As so often, it was a crisis that impelled Apollinaire into his new phase of poetic invention. He had met Loud in Nice, where he had gone after the outbreak of war, at an opium-smoking party, and had courted her tirelessly but fruitlessly for the three following months. Frustrated and wounded by successive rebuffs, he had enlisted and then sent her an artfully worded protestation of undying love. Lou, more than a match for Guillaume in perversity, immediately joined the new recruit in Nîmes, where he was undergoing training. When she returned, satiated, to Nice a week later, her thoughts immediately began to turn elsewhere; but Guillaume, of course, was no more capable now than he ever had been of conceiving that a woman might no longer desire him. And an avalanche of letters, often including poems, began to descend on Lou from Nîmes.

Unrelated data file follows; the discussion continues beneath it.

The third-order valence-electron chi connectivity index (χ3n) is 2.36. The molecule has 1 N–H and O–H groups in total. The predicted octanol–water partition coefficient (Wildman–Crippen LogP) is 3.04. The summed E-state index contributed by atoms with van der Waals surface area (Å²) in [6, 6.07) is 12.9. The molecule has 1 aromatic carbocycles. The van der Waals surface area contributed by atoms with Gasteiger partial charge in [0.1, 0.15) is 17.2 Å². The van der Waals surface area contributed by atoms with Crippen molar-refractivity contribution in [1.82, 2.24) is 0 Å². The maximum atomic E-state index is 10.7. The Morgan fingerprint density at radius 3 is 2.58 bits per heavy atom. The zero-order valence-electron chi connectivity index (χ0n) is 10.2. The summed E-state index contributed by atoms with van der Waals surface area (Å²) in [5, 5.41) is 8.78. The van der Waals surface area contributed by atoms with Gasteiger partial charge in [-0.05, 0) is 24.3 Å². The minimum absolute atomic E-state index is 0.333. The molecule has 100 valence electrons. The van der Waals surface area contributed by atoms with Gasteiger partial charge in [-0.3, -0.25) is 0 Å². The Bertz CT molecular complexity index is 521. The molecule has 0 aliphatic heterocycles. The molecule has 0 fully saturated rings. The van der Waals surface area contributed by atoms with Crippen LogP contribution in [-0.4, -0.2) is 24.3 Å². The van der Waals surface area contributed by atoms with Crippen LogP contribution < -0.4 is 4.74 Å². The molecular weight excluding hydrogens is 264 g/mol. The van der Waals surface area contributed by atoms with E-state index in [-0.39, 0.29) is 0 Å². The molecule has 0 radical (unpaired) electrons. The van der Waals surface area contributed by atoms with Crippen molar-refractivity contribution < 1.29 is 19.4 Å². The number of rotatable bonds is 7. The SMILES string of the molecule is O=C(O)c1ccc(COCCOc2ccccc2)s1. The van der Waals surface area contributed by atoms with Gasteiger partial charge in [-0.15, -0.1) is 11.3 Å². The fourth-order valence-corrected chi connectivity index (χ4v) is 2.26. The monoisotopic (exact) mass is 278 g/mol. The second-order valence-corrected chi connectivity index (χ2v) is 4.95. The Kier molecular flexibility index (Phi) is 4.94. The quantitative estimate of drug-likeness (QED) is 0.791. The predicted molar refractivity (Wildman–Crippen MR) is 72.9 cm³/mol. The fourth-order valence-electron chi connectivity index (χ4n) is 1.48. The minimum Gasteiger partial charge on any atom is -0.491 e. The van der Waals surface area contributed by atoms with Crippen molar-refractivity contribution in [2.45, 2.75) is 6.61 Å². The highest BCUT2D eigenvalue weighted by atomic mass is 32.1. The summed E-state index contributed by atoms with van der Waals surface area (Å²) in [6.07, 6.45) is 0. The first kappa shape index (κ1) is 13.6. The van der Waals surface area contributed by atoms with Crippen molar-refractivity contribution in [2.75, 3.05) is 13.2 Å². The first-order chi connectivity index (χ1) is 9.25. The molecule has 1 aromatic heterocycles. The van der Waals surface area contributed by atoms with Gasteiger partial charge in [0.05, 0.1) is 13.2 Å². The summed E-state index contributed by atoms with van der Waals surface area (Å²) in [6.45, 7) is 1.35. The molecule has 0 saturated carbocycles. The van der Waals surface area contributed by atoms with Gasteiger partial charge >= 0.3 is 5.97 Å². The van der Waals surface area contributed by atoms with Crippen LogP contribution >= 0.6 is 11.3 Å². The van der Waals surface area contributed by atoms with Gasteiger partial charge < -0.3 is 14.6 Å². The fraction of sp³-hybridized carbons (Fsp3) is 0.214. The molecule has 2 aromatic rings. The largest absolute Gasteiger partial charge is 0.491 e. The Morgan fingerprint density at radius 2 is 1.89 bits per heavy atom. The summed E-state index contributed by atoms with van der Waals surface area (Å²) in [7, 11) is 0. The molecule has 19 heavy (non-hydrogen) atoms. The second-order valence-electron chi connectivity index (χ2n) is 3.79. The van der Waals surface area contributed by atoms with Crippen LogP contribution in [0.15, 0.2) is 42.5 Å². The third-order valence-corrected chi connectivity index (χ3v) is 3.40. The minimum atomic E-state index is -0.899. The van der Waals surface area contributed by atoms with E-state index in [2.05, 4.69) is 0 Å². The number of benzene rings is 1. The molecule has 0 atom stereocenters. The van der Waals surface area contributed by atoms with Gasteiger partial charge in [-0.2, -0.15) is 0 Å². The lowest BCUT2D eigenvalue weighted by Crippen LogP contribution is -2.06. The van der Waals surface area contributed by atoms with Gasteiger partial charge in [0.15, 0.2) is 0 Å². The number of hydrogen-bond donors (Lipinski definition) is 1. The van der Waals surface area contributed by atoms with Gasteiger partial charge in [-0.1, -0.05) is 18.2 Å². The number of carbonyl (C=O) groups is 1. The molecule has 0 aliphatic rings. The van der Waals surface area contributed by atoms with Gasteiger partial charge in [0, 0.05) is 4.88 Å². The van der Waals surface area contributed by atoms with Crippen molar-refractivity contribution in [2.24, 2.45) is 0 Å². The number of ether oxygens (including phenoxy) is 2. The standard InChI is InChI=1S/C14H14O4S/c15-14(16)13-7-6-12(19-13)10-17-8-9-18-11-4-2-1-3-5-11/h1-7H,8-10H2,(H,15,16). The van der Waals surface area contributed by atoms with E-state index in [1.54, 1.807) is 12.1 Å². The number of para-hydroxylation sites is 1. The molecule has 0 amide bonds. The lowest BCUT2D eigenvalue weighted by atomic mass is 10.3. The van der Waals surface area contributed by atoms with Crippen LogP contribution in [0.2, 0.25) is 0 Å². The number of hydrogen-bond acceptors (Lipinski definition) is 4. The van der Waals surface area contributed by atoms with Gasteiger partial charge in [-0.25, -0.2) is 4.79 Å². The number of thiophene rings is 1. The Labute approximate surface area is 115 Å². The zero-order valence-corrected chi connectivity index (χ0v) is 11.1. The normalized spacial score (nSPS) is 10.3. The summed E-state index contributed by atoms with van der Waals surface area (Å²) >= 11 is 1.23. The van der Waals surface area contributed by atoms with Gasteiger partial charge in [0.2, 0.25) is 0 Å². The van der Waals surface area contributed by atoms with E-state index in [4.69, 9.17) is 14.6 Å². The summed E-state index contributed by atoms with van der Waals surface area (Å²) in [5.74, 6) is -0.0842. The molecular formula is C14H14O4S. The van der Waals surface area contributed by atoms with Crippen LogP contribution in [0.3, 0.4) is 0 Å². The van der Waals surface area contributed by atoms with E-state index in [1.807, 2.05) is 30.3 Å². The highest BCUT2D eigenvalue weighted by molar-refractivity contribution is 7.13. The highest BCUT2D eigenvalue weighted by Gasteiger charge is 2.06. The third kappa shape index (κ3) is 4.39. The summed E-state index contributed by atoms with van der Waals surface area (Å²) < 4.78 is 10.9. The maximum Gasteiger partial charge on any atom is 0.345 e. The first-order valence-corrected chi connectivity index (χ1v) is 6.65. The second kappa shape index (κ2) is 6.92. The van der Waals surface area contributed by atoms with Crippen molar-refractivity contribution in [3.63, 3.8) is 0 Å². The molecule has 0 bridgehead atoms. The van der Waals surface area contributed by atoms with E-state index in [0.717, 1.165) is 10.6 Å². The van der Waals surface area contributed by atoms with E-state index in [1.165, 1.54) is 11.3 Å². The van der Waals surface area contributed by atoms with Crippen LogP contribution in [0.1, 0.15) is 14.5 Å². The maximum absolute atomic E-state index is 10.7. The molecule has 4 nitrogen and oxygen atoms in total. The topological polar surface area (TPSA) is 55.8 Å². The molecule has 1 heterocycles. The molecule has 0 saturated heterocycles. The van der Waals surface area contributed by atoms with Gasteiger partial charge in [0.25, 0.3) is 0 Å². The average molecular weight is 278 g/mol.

This frenetic correspondence produced an inspired flow of powerfully sensual poetry which was the most direct and genuinely felt lyrical expression that he ever achieved: the clear flame of erotic passion illuminated aspects of his nature that he had concealed hitherto under a cloak of gentle melancholy. It seemed that nothing would quench this flame. Even when she had made it abundantly clear in her answering letters that their sexual adventure was over, he continued his dithyrambics. When she taunted him with her new lover he reacted in a most curious way, consenting to a sort of imaginative voyeurism, in which she wrote him graphic descriptions of her sexual activities with her ‘Toutou’ and he replied in terms of vicarious gratification which on hardly dares analyse: ‘Lou Toutou soyez remerciés / Puisque par votre amour je ne sui pas seul / Et je nais de chacune de vos étreintes / Pensée vivante qui jaillit de vous.’